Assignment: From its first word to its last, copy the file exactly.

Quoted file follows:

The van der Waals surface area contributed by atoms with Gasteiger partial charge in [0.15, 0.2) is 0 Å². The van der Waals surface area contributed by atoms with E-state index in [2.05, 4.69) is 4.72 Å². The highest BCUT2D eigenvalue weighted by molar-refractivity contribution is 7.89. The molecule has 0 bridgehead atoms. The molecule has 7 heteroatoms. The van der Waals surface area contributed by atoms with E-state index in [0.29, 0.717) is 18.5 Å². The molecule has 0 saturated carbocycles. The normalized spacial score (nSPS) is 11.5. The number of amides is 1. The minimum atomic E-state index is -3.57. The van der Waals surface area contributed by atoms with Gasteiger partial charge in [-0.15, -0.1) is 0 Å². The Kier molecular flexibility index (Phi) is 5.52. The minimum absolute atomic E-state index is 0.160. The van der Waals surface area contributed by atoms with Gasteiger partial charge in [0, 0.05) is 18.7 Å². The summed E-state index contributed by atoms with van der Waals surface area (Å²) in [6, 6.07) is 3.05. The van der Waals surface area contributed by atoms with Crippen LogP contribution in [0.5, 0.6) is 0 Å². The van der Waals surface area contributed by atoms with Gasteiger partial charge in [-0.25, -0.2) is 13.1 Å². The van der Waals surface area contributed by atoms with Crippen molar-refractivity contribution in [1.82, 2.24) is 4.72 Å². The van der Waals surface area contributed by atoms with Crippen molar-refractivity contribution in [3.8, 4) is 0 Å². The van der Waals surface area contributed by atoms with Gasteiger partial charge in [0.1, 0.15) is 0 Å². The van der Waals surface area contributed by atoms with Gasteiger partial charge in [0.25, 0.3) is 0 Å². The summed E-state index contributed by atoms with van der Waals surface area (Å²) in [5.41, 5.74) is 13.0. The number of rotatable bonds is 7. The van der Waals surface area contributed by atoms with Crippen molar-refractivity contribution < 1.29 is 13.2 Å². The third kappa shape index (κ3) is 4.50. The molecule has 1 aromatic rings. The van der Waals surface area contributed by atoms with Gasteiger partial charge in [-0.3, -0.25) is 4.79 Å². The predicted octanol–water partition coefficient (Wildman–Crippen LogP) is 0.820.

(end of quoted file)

The van der Waals surface area contributed by atoms with Gasteiger partial charge in [0.15, 0.2) is 0 Å². The van der Waals surface area contributed by atoms with E-state index in [2.05, 4.69) is 4.72 Å². The highest BCUT2D eigenvalue weighted by molar-refractivity contribution is 7.89. The molecule has 0 bridgehead atoms. The molecule has 7 heteroatoms. The van der Waals surface area contributed by atoms with E-state index in [0.29, 0.717) is 18.5 Å². The molecule has 0 saturated carbocycles. The normalized spacial score (nSPS) is 11.5. The number of amides is 1. The minimum atomic E-state index is -3.57. The van der Waals surface area contributed by atoms with Gasteiger partial charge in [-0.15, -0.1) is 0 Å². The Kier molecular flexibility index (Phi) is 5.52. The minimum absolute atomic E-state index is 0.160. The van der Waals surface area contributed by atoms with Gasteiger partial charge in [0, 0.05) is 18.7 Å². The summed E-state index contributed by atoms with van der Waals surface area (Å²) in [6, 6.07) is 3.05. The van der Waals surface area contributed by atoms with Crippen LogP contribution in [0.5, 0.6) is 0 Å². The van der Waals surface area contributed by atoms with Gasteiger partial charge in [-0.25, -0.2) is 13.1 Å². The van der Waals surface area contributed by atoms with Crippen molar-refractivity contribution in [1.82, 2.24) is 4.72 Å². The van der Waals surface area contributed by atoms with Crippen molar-refractivity contribution in [3.8, 4) is 0 Å². The van der Waals surface area contributed by atoms with Gasteiger partial charge in [0.1, 0.15) is 0 Å². The van der Waals surface area contributed by atoms with Gasteiger partial charge in [0.25, 0.3) is 0 Å². The summed E-state index contributed by atoms with van der Waals surface area (Å²) in [5.41, 5.74) is 13.0. The number of rotatable bonds is 7. The van der Waals surface area contributed by atoms with Crippen molar-refractivity contribution < 1.29 is 13.2 Å². The third kappa shape index (κ3) is 4.50. The molecule has 1 aromatic rings. The van der Waals surface area contributed by atoms with Gasteiger partial charge in [-0.3, -0.25) is 4.79 Å². The predicted octanol–water partition coefficient (Wildman–Crippen LogP) is 0.820.